ITP Professor of Arts at NYU Tisch and Creative Director of L2 Katherine Dillon gave a talk at today’s clinic on the power of visual language, describing the subtle and not so subtle ways images affect us. Logos can be used to communicate with consumers’ conscious and subconscious minds; Gregory’s Coffee, Fedex, and others have leveraged their ubiquitous logos to insert hidden meanings. But even more subtle images and visuals sprinkled throughout a brand site and online properties have impact. For example, it matters whether users must click on a star or a heart to save an item to a wish list. In 2012, Airbnb changed the star on the “save to wishlist” button to a heart and observed a 30% spike in engagement just after four months. Today, 45% of Airbnb users create wishlist, partly because the heart indicates aspiration rather than a piece of a utilitarian list. Therefore, users feel more free to engage with items.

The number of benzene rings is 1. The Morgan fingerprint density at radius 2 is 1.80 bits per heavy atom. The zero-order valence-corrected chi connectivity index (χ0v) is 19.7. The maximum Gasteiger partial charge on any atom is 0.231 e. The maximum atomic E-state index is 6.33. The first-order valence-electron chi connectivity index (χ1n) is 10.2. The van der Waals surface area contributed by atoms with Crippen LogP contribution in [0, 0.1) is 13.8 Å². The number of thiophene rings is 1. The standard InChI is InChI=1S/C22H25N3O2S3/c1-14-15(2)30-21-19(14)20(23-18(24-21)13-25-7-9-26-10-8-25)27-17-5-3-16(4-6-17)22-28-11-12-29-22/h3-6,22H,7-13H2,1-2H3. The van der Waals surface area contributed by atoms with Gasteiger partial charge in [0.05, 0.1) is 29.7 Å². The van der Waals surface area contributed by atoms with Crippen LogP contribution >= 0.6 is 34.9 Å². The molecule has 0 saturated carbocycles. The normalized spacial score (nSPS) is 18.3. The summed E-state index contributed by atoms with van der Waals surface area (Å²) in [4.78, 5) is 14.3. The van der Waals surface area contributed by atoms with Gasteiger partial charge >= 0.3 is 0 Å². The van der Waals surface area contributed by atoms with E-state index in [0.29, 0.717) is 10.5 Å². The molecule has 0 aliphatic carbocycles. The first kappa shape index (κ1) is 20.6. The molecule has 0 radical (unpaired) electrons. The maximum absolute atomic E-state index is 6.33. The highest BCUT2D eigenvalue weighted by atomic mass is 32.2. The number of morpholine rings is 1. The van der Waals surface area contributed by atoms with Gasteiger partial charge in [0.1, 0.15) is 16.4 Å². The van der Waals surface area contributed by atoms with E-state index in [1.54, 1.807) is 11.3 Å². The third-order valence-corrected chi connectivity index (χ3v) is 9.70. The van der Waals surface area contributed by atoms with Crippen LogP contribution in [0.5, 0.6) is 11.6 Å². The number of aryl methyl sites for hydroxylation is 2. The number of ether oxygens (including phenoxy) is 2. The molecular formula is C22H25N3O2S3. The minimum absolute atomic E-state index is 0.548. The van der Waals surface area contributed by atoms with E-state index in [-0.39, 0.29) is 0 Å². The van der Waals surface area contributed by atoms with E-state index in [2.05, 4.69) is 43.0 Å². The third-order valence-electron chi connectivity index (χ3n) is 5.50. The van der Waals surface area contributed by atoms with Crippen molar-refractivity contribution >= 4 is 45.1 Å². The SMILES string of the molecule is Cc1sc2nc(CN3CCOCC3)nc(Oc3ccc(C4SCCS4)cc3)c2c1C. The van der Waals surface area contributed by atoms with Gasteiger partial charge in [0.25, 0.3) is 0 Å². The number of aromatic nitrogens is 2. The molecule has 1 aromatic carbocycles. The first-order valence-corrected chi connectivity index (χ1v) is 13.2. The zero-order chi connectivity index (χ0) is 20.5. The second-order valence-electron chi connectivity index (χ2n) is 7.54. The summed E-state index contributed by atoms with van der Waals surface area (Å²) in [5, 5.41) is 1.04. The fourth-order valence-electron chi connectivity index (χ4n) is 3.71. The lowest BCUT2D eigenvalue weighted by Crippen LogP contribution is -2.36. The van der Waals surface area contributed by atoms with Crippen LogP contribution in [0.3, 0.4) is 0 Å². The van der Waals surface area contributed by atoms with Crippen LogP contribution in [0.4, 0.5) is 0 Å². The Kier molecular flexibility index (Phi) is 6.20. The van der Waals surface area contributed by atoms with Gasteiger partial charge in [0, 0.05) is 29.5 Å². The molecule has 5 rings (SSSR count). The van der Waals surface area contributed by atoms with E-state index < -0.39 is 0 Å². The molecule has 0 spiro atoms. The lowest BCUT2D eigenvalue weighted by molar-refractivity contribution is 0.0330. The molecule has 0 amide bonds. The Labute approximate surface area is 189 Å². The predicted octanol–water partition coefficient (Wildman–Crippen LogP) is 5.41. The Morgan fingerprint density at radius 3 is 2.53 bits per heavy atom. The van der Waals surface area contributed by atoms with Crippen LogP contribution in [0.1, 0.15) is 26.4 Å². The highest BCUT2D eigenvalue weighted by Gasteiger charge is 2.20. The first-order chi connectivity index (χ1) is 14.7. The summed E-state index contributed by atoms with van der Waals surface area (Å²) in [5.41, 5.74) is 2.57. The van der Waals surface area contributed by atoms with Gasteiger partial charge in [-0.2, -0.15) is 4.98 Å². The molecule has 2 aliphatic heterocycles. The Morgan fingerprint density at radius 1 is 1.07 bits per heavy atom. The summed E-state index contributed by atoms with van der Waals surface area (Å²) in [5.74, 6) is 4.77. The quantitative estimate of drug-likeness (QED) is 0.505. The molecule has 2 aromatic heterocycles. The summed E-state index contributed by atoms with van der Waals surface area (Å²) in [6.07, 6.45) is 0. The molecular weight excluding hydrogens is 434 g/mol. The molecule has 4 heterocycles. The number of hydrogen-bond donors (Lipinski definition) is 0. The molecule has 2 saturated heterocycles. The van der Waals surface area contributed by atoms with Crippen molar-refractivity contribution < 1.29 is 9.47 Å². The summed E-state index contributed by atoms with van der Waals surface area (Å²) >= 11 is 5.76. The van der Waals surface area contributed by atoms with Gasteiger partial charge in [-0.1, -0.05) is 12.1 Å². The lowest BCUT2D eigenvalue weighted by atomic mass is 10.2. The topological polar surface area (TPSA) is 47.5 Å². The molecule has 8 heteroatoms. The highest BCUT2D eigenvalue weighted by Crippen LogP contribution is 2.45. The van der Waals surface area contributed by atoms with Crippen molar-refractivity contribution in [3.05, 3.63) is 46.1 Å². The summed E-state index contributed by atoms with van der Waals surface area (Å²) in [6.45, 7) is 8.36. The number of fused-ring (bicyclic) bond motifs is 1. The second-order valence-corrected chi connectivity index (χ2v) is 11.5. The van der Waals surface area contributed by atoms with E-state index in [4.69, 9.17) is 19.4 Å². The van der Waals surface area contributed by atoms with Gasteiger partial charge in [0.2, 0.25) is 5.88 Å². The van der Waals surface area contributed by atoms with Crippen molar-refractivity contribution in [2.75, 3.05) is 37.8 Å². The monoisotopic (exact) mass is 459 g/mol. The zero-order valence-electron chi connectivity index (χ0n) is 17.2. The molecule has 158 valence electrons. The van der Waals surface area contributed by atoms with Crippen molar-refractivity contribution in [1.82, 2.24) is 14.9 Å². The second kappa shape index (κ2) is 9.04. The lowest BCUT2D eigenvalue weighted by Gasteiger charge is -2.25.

And today, Twitter announced during L2’s Sold clinic that it was forgoing its traditional method of positive reinforcement. The star that let users “favorite” a tweet was dropped in favor of a heart that let users “like” a tweet.

Just like the change in Twitter’s design is likely to boost engagement, visual tactics can be powerful tools for boosting participation and changing outcomes. Example: A small town in England witnessed a 50% increase in speed limit obedience after displaying a smiley face for those going the proper speed.

Members can see full presentation here.

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